In a sense, The Crucible has the structure of a classical tragedy, with John Proctor as the play’s tragic hero. Honest, upright, and blunt-spoken, Proctor is a good man, but one with a secret, fatal flaw. His lust for Abigail Williams led to their affair (which occurs before the play begins), and created Abigail’s jealousy of his wife, Elizabeth, which sets the entire witch hysteria in motion. Once the trials begin, Proctor realizes that he can stop Abigail’s rampage through Salem but only if he confesses to his adultery. Such an admission would ruin his good name, and Proctor is, above all, a proud man who places great emphasis on his reputation. He eventually makes an attempt, through Mary Warren’s testimony, to name Abigail as a fraud without revealing the crucial information. When this attempt fails, he finally bursts out with a confession, calling Abigail a “whore” and proclaiming his guilt publicly. Only then does he realize that it is too late, that matters have gone too far, and that not even the truth can break the powerful frenzy that he has allowed Abigail to whip up. Proctor’s confession succeeds only in leading to his arrest and conviction as a witch, and though he lambastes the court and its proceedings, he is also aware of his terrible role in allowing this fervor to grow unchecked.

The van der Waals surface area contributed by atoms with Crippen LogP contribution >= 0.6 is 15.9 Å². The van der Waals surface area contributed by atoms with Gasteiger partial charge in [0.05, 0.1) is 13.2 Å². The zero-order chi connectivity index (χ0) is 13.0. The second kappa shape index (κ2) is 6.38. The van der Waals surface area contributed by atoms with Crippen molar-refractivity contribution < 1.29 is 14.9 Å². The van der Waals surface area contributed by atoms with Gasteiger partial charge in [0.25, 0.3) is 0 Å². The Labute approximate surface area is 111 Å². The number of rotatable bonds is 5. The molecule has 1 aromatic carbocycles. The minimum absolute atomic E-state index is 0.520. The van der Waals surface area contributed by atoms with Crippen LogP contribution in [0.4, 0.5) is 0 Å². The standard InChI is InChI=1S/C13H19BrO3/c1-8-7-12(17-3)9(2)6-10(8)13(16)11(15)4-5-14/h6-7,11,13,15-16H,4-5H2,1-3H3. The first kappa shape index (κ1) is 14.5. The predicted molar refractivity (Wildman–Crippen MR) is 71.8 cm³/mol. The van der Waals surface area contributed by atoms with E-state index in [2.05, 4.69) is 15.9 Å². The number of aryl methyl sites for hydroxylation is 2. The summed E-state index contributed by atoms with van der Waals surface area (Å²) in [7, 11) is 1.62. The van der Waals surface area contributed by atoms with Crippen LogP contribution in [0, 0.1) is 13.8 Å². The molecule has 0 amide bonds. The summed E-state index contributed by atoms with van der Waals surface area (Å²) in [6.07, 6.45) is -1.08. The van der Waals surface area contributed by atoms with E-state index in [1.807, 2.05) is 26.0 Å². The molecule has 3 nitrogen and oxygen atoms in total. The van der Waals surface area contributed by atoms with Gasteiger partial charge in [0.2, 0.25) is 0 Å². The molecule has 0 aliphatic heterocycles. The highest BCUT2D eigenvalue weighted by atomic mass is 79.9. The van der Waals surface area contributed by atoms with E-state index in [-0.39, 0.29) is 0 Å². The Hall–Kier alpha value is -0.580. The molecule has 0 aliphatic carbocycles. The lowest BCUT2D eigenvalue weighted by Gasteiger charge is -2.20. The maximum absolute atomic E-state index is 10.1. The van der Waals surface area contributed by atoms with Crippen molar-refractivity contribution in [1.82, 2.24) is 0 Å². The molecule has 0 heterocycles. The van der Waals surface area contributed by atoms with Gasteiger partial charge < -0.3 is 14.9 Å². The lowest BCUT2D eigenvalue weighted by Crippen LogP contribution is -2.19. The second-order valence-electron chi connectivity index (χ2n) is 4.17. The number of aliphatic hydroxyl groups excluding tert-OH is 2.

Proctor redeems himself and provides a final denunciation of the witch trials in his final act. Offered the opportunity to make a public confession of his guilt and live, he almost succumbs, even signing a written confession. His immense pride and fear of public opinion compelled him to withhold his adultery from the court, but by the end of the play he is more concerned with his personal integrity than his public reputation. He still wants to save his name, but for personal and religious, rather than public, reasons. Proctor’s refusal to provide a false confession is a true religious and personal stand. Such a confession would dishonor his fellow prisoners, who are brave enough to die as testimony to the truth. Perhaps more relevantly, a false admission would also dishonor him, staining not just his public reputation, but also his soul. By refusing to give up his personal integrity Proctor implicitly proclaims his conviction that such integrity will bring him to heaven. He goes to the gallows redeemed for his earlier sins. As Elizabeth says to end the play, responding to Hale’s plea that she convince Proctor to publicly confess: “He have his goodness now. God forbid I take it from him!”